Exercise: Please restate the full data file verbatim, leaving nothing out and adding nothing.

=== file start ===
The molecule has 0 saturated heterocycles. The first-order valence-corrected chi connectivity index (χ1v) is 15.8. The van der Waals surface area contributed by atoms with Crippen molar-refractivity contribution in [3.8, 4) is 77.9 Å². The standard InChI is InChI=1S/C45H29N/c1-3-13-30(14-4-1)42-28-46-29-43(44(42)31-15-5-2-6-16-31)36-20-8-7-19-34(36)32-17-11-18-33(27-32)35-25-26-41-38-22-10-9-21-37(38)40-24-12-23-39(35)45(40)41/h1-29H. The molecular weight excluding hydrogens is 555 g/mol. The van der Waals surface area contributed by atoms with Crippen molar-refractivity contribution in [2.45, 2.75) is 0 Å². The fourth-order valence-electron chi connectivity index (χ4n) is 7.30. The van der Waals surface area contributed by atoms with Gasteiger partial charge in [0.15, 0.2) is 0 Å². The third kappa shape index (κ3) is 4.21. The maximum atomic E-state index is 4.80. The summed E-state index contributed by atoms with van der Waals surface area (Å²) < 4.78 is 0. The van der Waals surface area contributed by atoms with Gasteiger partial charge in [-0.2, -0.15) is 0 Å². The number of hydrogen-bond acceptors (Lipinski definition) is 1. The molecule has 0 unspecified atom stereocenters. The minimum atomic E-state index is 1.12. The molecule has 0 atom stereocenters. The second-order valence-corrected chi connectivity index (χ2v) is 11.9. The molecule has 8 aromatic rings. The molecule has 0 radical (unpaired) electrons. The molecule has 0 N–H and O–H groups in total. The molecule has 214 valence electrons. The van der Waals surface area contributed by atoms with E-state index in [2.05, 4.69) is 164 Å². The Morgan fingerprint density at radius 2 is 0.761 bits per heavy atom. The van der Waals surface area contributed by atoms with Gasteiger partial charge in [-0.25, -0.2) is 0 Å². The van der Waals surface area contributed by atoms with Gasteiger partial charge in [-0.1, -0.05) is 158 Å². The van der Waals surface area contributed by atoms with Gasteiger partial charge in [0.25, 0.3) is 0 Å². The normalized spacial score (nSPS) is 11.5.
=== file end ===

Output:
The molecule has 0 saturated heterocycles. The first-order valence-corrected chi connectivity index (χ1v) is 15.8. The van der Waals surface area contributed by atoms with Crippen molar-refractivity contribution in [3.8, 4) is 77.9 Å². The standard InChI is InChI=1S/C45H29N/c1-3-13-30(14-4-1)42-28-46-29-43(44(42)31-15-5-2-6-16-31)36-20-8-7-19-34(36)32-17-11-18-33(27-32)35-25-26-41-38-22-10-9-21-37(38)40-24-12-23-39(35)45(40)41/h1-29H. The molecular weight excluding hydrogens is 555 g/mol. The van der Waals surface area contributed by atoms with Crippen molar-refractivity contribution in [2.45, 2.75) is 0 Å². The fourth-order valence-electron chi connectivity index (χ4n) is 7.30. The van der Waals surface area contributed by atoms with Gasteiger partial charge in [0.15, 0.2) is 0 Å². The third kappa shape index (κ3) is 4.21. The maximum atomic E-state index is 4.80. The summed E-state index contributed by atoms with van der Waals surface area (Å²) < 4.78 is 0. The van der Waals surface area contributed by atoms with Gasteiger partial charge in [-0.2, -0.15) is 0 Å². The number of hydrogen-bond acceptors (Lipinski definition) is 1. The molecule has 0 unspecified atom stereocenters. The minimum atomic E-state index is 1.12. The molecule has 0 atom stereocenters. The second-order valence-corrected chi connectivity index (χ2v) is 11.9. The molecule has 8 aromatic rings. The molecule has 0 radical (unpaired) electrons. The molecule has 0 N–H and O–H groups in total. The molecule has 214 valence electrons. The van der Waals surface area contributed by atoms with E-state index in [2.05, 4.69) is 164 Å². The Morgan fingerprint density at radius 2 is 0.761 bits per heavy atom. The van der Waals surface area contributed by atoms with Gasteiger partial charge in [-0.25, -0.2) is 0 Å². The van der Waals surface area contributed by atoms with Gasteiger partial charge in [-0.1, -0.05) is 158 Å². The van der Waals surface area contributed by atoms with Gasteiger partial charge in [0.25, 0.3) is 0 Å². The normalized spacial score (nSPS) is 11.5.